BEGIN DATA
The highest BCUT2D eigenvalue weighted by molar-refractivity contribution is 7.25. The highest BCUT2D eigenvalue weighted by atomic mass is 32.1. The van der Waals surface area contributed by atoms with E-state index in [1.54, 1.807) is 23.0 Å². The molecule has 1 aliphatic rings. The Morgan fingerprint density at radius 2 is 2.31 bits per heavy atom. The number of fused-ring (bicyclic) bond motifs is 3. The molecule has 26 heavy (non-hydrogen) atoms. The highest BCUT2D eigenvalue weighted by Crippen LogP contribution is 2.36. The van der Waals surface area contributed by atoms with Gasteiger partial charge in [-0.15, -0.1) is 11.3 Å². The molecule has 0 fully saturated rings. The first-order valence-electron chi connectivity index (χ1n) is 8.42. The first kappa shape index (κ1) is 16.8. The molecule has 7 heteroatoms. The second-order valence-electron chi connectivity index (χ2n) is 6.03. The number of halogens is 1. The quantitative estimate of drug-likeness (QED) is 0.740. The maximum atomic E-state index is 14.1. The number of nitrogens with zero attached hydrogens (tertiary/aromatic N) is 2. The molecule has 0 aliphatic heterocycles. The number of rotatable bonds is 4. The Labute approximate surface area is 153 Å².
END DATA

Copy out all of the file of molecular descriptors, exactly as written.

The highest BCUT2D eigenvalue weighted by molar-refractivity contribution is 7.25. The highest BCUT2D eigenvalue weighted by atomic mass is 32.1. The van der Waals surface area contributed by atoms with E-state index in [1.54, 1.807) is 23.0 Å². The molecule has 1 aliphatic rings. The Morgan fingerprint density at radius 2 is 2.31 bits per heavy atom. The number of fused-ring (bicyclic) bond motifs is 3. The molecule has 26 heavy (non-hydrogen) atoms. The highest BCUT2D eigenvalue weighted by Crippen LogP contribution is 2.36. The van der Waals surface area contributed by atoms with Gasteiger partial charge in [-0.15, -0.1) is 11.3 Å². The molecule has 0 fully saturated rings. The first-order valence-electron chi connectivity index (χ1n) is 8.42. The first kappa shape index (κ1) is 16.8. The molecule has 7 heteroatoms. The second-order valence-electron chi connectivity index (χ2n) is 6.03. The number of halogens is 1. The quantitative estimate of drug-likeness (QED) is 0.740. The maximum atomic E-state index is 14.1. The number of nitrogens with zero attached hydrogens (tertiary/aromatic N) is 2. The molecule has 0 aliphatic heterocycles. The number of rotatable bonds is 4. The Labute approximate surface area is 153 Å².